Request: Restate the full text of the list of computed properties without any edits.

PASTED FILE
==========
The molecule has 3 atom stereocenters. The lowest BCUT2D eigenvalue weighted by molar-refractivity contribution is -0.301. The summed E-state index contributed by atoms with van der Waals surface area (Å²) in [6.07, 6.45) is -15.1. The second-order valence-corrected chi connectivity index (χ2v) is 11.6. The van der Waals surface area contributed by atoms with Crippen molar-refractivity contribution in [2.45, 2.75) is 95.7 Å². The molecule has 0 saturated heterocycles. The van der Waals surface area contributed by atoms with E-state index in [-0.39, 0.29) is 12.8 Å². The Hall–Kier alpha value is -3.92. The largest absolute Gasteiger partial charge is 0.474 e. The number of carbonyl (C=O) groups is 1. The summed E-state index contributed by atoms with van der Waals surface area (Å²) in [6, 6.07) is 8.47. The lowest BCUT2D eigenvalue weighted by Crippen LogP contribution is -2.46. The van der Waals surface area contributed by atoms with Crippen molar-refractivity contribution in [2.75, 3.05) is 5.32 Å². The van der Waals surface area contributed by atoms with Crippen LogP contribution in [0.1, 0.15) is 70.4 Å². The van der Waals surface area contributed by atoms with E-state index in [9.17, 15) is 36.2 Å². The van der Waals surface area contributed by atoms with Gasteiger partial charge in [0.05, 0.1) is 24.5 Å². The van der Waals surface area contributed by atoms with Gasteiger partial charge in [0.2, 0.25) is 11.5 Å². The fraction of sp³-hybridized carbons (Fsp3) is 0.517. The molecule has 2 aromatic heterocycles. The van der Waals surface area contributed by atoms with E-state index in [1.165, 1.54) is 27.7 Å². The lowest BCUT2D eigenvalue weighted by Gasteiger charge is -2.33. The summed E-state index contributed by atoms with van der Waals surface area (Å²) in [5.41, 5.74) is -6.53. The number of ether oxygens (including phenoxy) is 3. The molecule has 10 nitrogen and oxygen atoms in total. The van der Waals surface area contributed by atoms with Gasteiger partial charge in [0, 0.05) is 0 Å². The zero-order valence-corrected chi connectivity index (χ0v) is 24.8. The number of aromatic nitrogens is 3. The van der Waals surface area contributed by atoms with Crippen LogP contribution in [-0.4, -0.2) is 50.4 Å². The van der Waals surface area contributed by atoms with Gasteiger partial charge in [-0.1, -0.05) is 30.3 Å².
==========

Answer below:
The molecule has 3 atom stereocenters. The lowest BCUT2D eigenvalue weighted by molar-refractivity contribution is -0.301. The summed E-state index contributed by atoms with van der Waals surface area (Å²) in [6.07, 6.45) is -15.1. The second-order valence-corrected chi connectivity index (χ2v) is 11.6. The van der Waals surface area contributed by atoms with Crippen molar-refractivity contribution in [2.45, 2.75) is 95.7 Å². The molecule has 0 saturated heterocycles. The van der Waals surface area contributed by atoms with E-state index in [-0.39, 0.29) is 12.8 Å². The Hall–Kier alpha value is -3.92. The largest absolute Gasteiger partial charge is 0.474 e. The number of carbonyl (C=O) groups is 1. The summed E-state index contributed by atoms with van der Waals surface area (Å²) in [6, 6.07) is 8.47. The lowest BCUT2D eigenvalue weighted by Crippen LogP contribution is -2.46. The van der Waals surface area contributed by atoms with Crippen molar-refractivity contribution in [2.75, 3.05) is 5.32 Å². The van der Waals surface area contributed by atoms with Crippen LogP contribution in [0.1, 0.15) is 70.4 Å². The van der Waals surface area contributed by atoms with E-state index in [9.17, 15) is 36.2 Å². The van der Waals surface area contributed by atoms with Gasteiger partial charge in [0.05, 0.1) is 24.5 Å². The van der Waals surface area contributed by atoms with Gasteiger partial charge in [0.2, 0.25) is 11.5 Å². The fraction of sp³-hybridized carbons (Fsp3) is 0.517. The molecule has 2 aromatic heterocycles. The van der Waals surface area contributed by atoms with E-state index in [1.165, 1.54) is 27.7 Å². The lowest BCUT2D eigenvalue weighted by Gasteiger charge is -2.33. The summed E-state index contributed by atoms with van der Waals surface area (Å²) in [5.41, 5.74) is -6.53. The number of ether oxygens (including phenoxy) is 3. The molecule has 10 nitrogen and oxygen atoms in total. The van der Waals surface area contributed by atoms with Gasteiger partial charge in [0, 0.05) is 0 Å². The zero-order valence-corrected chi connectivity index (χ0v) is 24.8. The number of aromatic nitrogens is 3. The van der Waals surface area contributed by atoms with Crippen LogP contribution in [-0.4, -0.2) is 50.4 Å². The van der Waals surface area contributed by atoms with Gasteiger partial charge in [-0.1, -0.05) is 30.3 Å².